3. Build your Course Content
The tools used in this step depends on how you are delivering your course content. You have several options here. You can build your content on slides such as PowerPoint or Keynote and then record your voice over. Another option, which is popular if you are doing a software demo for your course, is to do a screen recording of your computer. The third option is to record direct to camera. In this option, you are speaking directly into the camera teaching your course content. Of course, many Course Creators do a combination of recording from slides and direct to camera. The last option is an audio course only
4. Creating your Course Materials
It’s important to make your course actionable and provide your students with cheat sheets, workbooks, how-to guides and other material so that they can take action on the information you have taught them. In addition, you will need to develop any branding material such as your course graphics. Developing a course is just like launching a new product into the marketplace. In this step, you are branding your course and making it your own so it is recognizable by your audience.
5. Hosting your Course
In this step, you should decide what’s best for you and your students in terms of hosting your course. The bottom line: Stay away from course marketplaces who own your customer and their email. You should explore using a standalone course management system if you want to build a sustainable business that will provide income for years to come and allow your business to scale and grow. There are strong players in the market to consider for your learning management system. These include Kajabi, Thinkific, and Teachable to give you a few examples. Some Course Creators feel comfortable hosting their course on their own website with a plug-in such as Course Cats.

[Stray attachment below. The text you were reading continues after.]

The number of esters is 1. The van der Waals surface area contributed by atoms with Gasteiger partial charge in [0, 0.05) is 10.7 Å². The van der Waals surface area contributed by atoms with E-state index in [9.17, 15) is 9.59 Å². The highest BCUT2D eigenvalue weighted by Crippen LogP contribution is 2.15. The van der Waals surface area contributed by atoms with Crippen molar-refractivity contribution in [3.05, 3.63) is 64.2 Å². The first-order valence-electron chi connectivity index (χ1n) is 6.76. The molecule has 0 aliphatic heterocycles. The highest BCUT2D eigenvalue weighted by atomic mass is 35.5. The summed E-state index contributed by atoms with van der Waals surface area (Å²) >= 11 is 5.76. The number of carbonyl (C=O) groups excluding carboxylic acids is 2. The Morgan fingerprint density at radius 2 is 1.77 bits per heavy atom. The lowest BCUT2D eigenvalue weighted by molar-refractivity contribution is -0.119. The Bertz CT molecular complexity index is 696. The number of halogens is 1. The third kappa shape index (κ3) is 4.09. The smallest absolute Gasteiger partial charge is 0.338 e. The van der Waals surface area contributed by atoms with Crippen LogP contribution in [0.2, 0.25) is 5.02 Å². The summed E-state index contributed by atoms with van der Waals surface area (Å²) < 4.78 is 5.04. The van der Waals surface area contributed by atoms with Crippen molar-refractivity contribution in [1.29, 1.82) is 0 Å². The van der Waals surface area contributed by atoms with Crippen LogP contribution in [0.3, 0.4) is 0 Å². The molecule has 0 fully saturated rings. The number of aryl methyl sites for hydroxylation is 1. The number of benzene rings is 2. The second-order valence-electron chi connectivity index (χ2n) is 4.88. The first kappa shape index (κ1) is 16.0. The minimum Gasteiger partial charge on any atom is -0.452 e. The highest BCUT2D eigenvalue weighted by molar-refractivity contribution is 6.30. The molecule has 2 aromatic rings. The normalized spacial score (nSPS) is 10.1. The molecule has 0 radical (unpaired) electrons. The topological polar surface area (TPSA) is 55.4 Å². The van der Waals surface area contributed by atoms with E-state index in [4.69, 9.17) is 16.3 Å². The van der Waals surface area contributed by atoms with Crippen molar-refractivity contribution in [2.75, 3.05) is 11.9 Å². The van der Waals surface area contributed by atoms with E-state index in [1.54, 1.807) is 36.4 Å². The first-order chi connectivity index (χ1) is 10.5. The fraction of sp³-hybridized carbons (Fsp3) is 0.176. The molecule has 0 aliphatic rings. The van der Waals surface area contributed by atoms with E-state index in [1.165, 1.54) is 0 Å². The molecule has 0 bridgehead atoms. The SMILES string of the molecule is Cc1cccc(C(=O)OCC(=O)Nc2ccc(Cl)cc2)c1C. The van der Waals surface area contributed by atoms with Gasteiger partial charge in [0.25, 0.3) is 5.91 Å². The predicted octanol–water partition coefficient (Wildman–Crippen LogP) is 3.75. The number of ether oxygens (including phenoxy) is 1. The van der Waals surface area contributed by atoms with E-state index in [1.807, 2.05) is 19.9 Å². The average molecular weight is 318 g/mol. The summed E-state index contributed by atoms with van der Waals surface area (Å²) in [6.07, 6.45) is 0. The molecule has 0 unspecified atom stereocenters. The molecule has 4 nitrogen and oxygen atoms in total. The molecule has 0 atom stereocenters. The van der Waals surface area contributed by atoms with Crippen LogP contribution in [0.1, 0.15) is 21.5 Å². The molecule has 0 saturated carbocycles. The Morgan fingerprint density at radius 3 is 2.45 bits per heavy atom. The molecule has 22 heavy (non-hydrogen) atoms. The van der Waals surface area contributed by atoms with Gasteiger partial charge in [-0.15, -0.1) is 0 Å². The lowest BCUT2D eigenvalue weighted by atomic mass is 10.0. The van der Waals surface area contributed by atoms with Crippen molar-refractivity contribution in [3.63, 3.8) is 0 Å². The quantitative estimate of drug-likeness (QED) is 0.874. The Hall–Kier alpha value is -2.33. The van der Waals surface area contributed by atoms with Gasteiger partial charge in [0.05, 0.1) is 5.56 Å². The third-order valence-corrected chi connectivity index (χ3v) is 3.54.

6. Selling your Course
Facebook ads and webinars are the tools of choice to promote your online course. The key thing to remember in this stage is to warm up your audience and build the "know, like, trust" factor before you approach them to buy your online course. You can attract your ideal customer through Facebook ads and then send the ad to a blog post with a free giveaway so you can build your email list. Private Facebook groups or LinkedIn groups for your business are another great way to build trust with your audience. This step takes time and it's important to start building your audience with your ideal customers before you want to sell your online course.
7. Support your Customers
I have taken many courses online and this step often gets overlooked. The power of a private Facebook groups specifically created for your paying clients is priceless. In your group, members can help answer questions and provide support. It’s also a way for you to answer questions from your group via a Facebook live on a weekly or bi-weekly basis so all members can benefit from your answer. Some Course Creators use Slack as a support platform for their customers, but based on my personal experience a private Facebook group for your paying customers works best when managed properly.